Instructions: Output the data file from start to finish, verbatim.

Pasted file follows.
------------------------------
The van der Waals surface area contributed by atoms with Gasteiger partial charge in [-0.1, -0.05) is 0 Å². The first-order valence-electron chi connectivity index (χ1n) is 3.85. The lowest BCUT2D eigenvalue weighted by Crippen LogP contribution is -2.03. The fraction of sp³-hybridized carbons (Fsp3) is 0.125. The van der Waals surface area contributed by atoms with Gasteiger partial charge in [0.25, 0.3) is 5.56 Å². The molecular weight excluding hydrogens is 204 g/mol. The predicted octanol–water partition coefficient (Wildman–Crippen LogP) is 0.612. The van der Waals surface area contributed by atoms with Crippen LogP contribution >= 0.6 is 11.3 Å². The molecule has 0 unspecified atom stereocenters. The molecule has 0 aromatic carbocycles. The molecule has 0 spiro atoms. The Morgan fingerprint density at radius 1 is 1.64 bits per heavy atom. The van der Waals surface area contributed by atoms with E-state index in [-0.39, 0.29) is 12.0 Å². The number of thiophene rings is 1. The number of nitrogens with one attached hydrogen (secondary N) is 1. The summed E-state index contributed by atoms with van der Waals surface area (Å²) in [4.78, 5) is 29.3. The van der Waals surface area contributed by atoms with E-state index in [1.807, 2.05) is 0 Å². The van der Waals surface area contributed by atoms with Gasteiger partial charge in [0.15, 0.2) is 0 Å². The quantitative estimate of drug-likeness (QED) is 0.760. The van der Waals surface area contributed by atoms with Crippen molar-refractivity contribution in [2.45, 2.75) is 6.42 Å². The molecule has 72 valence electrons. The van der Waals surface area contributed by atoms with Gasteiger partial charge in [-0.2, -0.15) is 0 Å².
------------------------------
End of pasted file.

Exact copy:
The van der Waals surface area contributed by atoms with Gasteiger partial charge in [-0.1, -0.05) is 0 Å². The first-order valence-electron chi connectivity index (χ1n) is 3.85. The lowest BCUT2D eigenvalue weighted by Crippen LogP contribution is -2.03. The fraction of sp³-hybridized carbons (Fsp3) is 0.125. The van der Waals surface area contributed by atoms with Gasteiger partial charge in [0.25, 0.3) is 5.56 Å². The molecular weight excluding hydrogens is 204 g/mol. The predicted octanol–water partition coefficient (Wildman–Crippen LogP) is 0.612. The van der Waals surface area contributed by atoms with Crippen LogP contribution >= 0.6 is 11.3 Å². The molecule has 0 unspecified atom stereocenters. The molecule has 0 aromatic carbocycles. The molecule has 0 spiro atoms. The Morgan fingerprint density at radius 1 is 1.64 bits per heavy atom. The van der Waals surface area contributed by atoms with E-state index in [-0.39, 0.29) is 12.0 Å². The number of thiophene rings is 1. The number of nitrogens with one attached hydrogen (secondary N) is 1. The summed E-state index contributed by atoms with van der Waals surface area (Å²) in [4.78, 5) is 29.3. The van der Waals surface area contributed by atoms with E-state index in [1.807, 2.05) is 0 Å². The van der Waals surface area contributed by atoms with Gasteiger partial charge in [0.15, 0.2) is 0 Å². The quantitative estimate of drug-likeness (QED) is 0.760. The van der Waals surface area contributed by atoms with Crippen molar-refractivity contribution in [2.45, 2.75) is 6.42 Å². The molecule has 72 valence electrons. The van der Waals surface area contributed by atoms with Gasteiger partial charge in [-0.2, -0.15) is 0 Å².